i dont buy into the whole 'whatever athletes do is what the kids do' theroy. I think athletes should not do stupid things, for then it will reveal they are not as good people as they might pretend to be BUT i dont think it will cause anybody to aspire to go catch a DUI case in order to be like Charles Barkley. Anyone who says that something other than themself or their circumstances caused them to commit a crime is a liar and a chump. Only you can control your own fate, if you want to drive reckless and you happened to like Jason Richardson, dont say he influenced you. Say the truth, because blaming somebody else is the coward's way out.

Justin Walsh said...

athletes are and should be role models for athletics, but personally I don't think they should be for morality choices off the sports end of life. DUI's, drug busts etc, that's a private matter and to be real, parents should teach their kids about the moral choices, let athletes stick to educating the finer points of a reverse pivot jab step jumper.

Justin Walsh said...

and further more, I always hate how people say somebody sets a bad example when they get in trouble for something. Like Charles Barkley. He got arrested for being drunk and talking about blowjobs recently. No kid in their right mind thought getting drunk and joking about getting head with the police is okay. NOBODY. Any kid with a brain knows these things are wrong. Any kid who takes his moral p's and q's from an athlete is a fucking dolt. I'm sorry, you need to look up to proper people in the community.I mean really. I'm more upset when politicians get away with shit. Ted Kennedy basically murdered a woman (Chappaquidick anybody?) and he's still in the senate decades later. I think it's ridiculous to blame athletes for cultural occurances and crime. Blame athletes in baseball for steroids in HS kids, but don't blame them for DUI and drug rates in high school kids- blame the kids for being dumb enough to make the decision, then teach them the right way to correct the mistake instead of fuckin' the kid over in court

joeloholic said...

@Justin:
Yes. Why not blame the kids themselves, indeed, or their parents, right, for f*cking up?

I think it's easier and a lot less painful to point fingers at athletes, at video games, hip hop culture, rock music, etc. than to look at ourselves and realize that our culture and family dynamic are much more immediate influences on kids f*cking up.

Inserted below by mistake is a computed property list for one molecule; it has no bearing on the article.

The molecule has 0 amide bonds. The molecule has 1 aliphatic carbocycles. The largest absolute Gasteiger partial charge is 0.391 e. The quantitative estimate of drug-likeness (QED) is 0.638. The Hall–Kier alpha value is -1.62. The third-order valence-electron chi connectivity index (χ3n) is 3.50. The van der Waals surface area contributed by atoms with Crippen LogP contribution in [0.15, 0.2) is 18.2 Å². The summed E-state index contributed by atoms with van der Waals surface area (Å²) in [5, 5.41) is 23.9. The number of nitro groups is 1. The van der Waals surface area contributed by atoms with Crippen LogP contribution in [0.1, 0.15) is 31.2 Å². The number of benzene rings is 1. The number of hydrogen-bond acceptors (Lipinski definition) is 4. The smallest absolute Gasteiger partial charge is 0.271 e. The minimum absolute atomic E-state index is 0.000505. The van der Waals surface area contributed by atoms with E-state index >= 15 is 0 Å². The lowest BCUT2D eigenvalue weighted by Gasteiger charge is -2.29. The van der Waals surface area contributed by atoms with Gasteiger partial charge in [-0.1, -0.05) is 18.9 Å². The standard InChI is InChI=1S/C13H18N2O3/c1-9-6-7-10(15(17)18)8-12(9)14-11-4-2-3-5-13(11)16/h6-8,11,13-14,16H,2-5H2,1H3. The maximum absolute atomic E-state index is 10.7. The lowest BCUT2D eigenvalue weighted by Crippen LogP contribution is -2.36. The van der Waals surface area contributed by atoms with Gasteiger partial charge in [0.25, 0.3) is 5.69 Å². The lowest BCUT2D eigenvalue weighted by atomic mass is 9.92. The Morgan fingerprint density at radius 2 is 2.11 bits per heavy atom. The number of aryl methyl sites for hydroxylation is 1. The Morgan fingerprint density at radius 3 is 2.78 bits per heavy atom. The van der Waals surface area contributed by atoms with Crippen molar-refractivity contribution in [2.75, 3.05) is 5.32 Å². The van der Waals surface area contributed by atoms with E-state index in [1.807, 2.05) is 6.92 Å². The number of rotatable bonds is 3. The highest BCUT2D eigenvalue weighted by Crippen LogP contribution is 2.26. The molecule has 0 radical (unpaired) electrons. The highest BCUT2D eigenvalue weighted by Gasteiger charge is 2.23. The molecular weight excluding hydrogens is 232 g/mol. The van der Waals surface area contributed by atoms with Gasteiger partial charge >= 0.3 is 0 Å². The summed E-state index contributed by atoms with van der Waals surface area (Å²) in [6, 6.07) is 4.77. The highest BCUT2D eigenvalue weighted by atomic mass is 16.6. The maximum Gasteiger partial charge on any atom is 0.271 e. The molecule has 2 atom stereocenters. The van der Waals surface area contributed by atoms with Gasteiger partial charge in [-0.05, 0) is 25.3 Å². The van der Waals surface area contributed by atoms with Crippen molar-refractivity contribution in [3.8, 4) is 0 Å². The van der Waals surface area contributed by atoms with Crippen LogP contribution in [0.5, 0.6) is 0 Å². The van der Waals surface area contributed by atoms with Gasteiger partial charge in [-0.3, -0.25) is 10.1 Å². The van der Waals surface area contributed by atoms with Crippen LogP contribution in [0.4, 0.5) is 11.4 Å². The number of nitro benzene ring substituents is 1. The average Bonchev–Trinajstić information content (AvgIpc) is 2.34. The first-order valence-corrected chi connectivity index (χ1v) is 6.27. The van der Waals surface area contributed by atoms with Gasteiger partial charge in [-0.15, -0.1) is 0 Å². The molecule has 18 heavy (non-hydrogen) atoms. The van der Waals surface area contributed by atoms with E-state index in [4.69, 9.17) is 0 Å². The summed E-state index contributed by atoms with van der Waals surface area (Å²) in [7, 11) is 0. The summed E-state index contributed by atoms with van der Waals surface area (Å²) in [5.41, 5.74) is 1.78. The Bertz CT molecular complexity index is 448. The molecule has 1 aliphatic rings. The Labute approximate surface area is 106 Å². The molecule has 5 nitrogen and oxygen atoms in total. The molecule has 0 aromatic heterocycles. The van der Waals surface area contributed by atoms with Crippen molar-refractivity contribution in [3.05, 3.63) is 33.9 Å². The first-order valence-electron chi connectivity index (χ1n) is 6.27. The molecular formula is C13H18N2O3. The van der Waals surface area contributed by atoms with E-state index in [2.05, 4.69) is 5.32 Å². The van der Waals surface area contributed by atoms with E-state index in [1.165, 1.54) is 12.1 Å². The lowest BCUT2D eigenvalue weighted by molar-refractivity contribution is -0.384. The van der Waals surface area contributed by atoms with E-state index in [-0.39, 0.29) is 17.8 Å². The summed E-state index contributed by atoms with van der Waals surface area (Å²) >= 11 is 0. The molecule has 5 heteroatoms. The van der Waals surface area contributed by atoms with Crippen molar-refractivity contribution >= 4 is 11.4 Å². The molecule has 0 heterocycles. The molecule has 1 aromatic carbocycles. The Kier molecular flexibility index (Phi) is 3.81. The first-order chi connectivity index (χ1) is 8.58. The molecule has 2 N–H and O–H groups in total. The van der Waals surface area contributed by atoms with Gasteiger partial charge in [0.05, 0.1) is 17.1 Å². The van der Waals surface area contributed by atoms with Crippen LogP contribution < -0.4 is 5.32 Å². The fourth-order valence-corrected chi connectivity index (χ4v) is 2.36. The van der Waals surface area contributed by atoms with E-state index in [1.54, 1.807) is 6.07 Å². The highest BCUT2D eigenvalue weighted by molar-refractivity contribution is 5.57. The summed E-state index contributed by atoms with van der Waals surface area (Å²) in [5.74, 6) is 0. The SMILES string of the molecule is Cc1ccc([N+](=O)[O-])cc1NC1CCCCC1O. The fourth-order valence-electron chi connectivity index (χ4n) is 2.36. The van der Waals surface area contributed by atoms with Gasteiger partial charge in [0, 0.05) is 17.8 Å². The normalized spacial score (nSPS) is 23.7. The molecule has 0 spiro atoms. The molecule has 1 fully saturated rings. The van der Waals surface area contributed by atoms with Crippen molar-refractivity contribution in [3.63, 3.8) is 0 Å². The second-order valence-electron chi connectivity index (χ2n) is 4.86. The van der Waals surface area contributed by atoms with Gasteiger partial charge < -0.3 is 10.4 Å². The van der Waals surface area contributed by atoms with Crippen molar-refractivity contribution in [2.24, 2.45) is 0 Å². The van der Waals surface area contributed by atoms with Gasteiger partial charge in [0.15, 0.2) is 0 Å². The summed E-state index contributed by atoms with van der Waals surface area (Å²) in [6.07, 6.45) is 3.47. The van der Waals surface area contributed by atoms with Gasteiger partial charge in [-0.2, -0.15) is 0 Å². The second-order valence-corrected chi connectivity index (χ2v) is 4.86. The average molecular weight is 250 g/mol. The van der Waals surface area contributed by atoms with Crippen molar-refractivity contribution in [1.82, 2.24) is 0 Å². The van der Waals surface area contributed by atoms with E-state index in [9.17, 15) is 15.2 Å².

When V-Tech happened, the media was all over blaming Korean violent movies for being an influence on the incident, but they downplayed the fact that Cho had moved to America at a very, very young age and had been schooled in America since elementary school - he very much was an American, and lived the North American way of life.

Honestly, until the day comes where we can stop vilifying athletes, politicians, celebs, and the like for our own mistakes and our own flaws, we're not going to move forward as a culture.

Yardbird said...

@Joeloholic,

I think that many times, the building up and crumbling of the role model facade comes from an unwillingness or unreadyness to take on that responsibility.

Take Michael Phelps. I guarantee that most 23 year olds aren't willing or mentally prepared to be a positive role model to millions if not billions of children across the globe, no matter how talented they may be.

Moose said...

Thanks for your thoughts, guys. A lot of different opinions here and stuff, and that's really good. Thanks. One of my points are, we need more guys like Braylon Edwards. More guys like Ray Allen. You know what I'm saying?

Collin said...

couldn't agree more Moose.

the baconator said...

In a way you have to feel bad for athletes. Because of their talent and situation, every move they make is carefully scrutinized and noted, not to mention ridiculed, criticized, and lampooned. I understand they're human and entitled to making mistakes; it's perfectly natural. However, with great power comes great responsibility. Our society demands perfection from our celebrities and heroes. They aren't allowed any room for error without being destroyed.

Luckily though, not everything is as bleak as you portrayed it to be. We got guys like Kurt Warner, who thanks God in every postgame speech for giving him his talent, even after losing the Super Bowl. Dwight Howard is another example, a guy who reacts positively to fans and sets an example not just for the media, but because that's how he truly is. In fact, one of his goals is to get the cross incorporated into the NBA logo.

Oh, and f*ck MLB. Absolutely disgusting

Justin Walsh said...

baconator- I like Kurt Warner because he does good in the community, I could care less if he thanks god. I know murderers who thank god, dogfighters who thank god. It doesn't require god to be a good person. Not to down any religion, just saying I'd rather the guy thanking god be a good cat. Kurt is, not downin broseph

AR said...

Thanking God and being outright with religion has nothing to do with being a good role model.Nothing.

BET said...

this is turning into a rant room and i sort of like it.

the baconator said...

@Justin and AR: You're totally right; however, what I meant was the way Kurt accepted his defeat. He didn't speak with bitterness, he didn't throw a fit or complain. He accepted his loss gracefully and with dignity; I brought up religion cuz that's just part of how he did it

@BET: Believe me, ranting is a ton of fun, especially when you're tired as hell, haha

BET said...

20!